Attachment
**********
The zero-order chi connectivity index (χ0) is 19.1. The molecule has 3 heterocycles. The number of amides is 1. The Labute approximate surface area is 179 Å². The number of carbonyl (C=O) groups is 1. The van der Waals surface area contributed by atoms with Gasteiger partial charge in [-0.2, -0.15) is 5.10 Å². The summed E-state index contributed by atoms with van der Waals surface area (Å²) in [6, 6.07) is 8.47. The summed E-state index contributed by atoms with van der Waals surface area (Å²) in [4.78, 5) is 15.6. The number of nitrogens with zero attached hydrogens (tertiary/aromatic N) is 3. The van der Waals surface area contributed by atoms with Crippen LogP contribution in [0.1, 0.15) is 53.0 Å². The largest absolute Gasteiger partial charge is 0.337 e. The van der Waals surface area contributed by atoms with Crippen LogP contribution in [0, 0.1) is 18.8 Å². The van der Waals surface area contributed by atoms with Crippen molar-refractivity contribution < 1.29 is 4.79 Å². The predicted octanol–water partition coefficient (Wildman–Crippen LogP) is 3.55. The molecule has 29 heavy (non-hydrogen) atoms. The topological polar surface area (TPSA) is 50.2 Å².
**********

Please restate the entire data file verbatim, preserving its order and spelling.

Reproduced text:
The zero-order chi connectivity index (χ0) is 19.1. The molecule has 3 heterocycles. The number of amides is 1. The Labute approximate surface area is 179 Å². The number of carbonyl (C=O) groups is 1. The van der Waals surface area contributed by atoms with Gasteiger partial charge in [-0.2, -0.15) is 5.10 Å². The summed E-state index contributed by atoms with van der Waals surface area (Å²) in [6, 6.07) is 8.47. The summed E-state index contributed by atoms with van der Waals surface area (Å²) in [4.78, 5) is 15.6. The number of nitrogens with zero attached hydrogens (tertiary/aromatic N) is 3. The van der Waals surface area contributed by atoms with Crippen LogP contribution in [0.1, 0.15) is 53.0 Å². The largest absolute Gasteiger partial charge is 0.337 e. The van der Waals surface area contributed by atoms with Crippen LogP contribution in [0, 0.1) is 18.8 Å². The van der Waals surface area contributed by atoms with Crippen molar-refractivity contribution < 1.29 is 4.79 Å². The predicted octanol–water partition coefficient (Wildman–Crippen LogP) is 3.55. The molecule has 29 heavy (non-hydrogen) atoms. The topological polar surface area (TPSA) is 50.2 Å².